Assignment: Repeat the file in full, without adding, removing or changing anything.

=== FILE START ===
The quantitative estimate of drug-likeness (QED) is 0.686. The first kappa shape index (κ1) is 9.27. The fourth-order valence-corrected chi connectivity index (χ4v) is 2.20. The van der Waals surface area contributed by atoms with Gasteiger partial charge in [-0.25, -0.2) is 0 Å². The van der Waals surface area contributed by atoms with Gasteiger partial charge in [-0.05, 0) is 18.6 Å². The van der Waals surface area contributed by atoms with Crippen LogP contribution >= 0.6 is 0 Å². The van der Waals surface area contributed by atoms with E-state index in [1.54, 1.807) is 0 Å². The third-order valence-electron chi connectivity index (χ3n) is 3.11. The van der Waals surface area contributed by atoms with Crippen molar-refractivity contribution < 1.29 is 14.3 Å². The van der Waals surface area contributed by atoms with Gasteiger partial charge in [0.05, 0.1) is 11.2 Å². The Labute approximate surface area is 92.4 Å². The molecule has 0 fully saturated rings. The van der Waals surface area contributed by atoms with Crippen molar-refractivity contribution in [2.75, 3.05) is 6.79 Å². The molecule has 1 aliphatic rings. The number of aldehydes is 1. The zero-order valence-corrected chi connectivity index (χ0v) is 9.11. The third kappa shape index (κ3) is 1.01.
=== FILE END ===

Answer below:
The quantitative estimate of drug-likeness (QED) is 0.686. The first kappa shape index (κ1) is 9.27. The fourth-order valence-corrected chi connectivity index (χ4v) is 2.20. The van der Waals surface area contributed by atoms with Gasteiger partial charge in [-0.25, -0.2) is 0 Å². The van der Waals surface area contributed by atoms with Gasteiger partial charge in [-0.05, 0) is 18.6 Å². The van der Waals surface area contributed by atoms with Crippen LogP contribution >= 0.6 is 0 Å². The van der Waals surface area contributed by atoms with E-state index in [1.54, 1.807) is 0 Å². The third-order valence-electron chi connectivity index (χ3n) is 3.11. The van der Waals surface area contributed by atoms with Crippen molar-refractivity contribution < 1.29 is 14.3 Å². The van der Waals surface area contributed by atoms with Gasteiger partial charge in [0.05, 0.1) is 11.2 Å². The Labute approximate surface area is 92.4 Å². The molecule has 0 fully saturated rings. The van der Waals surface area contributed by atoms with Crippen molar-refractivity contribution in [2.75, 3.05) is 6.79 Å². The molecule has 1 aliphatic rings. The number of aldehydes is 1. The zero-order valence-corrected chi connectivity index (χ0v) is 9.11. The third kappa shape index (κ3) is 1.01.